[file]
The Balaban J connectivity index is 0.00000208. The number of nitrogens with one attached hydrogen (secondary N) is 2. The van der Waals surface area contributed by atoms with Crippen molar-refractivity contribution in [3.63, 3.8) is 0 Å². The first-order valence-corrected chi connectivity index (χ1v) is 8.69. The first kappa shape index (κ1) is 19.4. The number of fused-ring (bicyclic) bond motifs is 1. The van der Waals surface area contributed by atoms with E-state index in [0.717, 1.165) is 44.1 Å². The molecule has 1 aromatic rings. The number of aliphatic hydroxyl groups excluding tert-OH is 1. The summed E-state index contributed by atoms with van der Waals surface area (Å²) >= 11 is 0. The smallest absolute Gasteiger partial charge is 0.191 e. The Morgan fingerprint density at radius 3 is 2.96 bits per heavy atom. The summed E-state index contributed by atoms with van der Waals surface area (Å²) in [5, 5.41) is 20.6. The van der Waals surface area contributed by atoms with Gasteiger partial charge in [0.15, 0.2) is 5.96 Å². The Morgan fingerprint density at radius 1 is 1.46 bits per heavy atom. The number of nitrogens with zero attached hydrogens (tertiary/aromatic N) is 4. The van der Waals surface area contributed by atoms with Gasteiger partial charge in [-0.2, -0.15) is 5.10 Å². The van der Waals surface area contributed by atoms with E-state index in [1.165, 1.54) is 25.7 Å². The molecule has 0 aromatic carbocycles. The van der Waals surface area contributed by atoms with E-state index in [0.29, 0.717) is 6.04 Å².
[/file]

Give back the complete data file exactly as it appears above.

The Balaban J connectivity index is 0.00000208. The number of nitrogens with one attached hydrogen (secondary N) is 2. The van der Waals surface area contributed by atoms with Crippen molar-refractivity contribution in [3.63, 3.8) is 0 Å². The first-order valence-corrected chi connectivity index (χ1v) is 8.69. The first kappa shape index (κ1) is 19.4. The number of fused-ring (bicyclic) bond motifs is 1. The van der Waals surface area contributed by atoms with E-state index in [0.717, 1.165) is 44.1 Å². The molecule has 1 aromatic rings. The number of aliphatic hydroxyl groups excluding tert-OH is 1. The summed E-state index contributed by atoms with van der Waals surface area (Å²) >= 11 is 0. The smallest absolute Gasteiger partial charge is 0.191 e. The Morgan fingerprint density at radius 3 is 2.96 bits per heavy atom. The summed E-state index contributed by atoms with van der Waals surface area (Å²) in [5, 5.41) is 20.6. The van der Waals surface area contributed by atoms with Gasteiger partial charge in [0.15, 0.2) is 5.96 Å². The Morgan fingerprint density at radius 1 is 1.46 bits per heavy atom. The number of nitrogens with zero attached hydrogens (tertiary/aromatic N) is 4. The van der Waals surface area contributed by atoms with Gasteiger partial charge in [-0.2, -0.15) is 5.10 Å². The van der Waals surface area contributed by atoms with E-state index in [1.165, 1.54) is 25.7 Å². The molecule has 0 aromatic carbocycles. The van der Waals surface area contributed by atoms with E-state index in [0.29, 0.717) is 6.04 Å².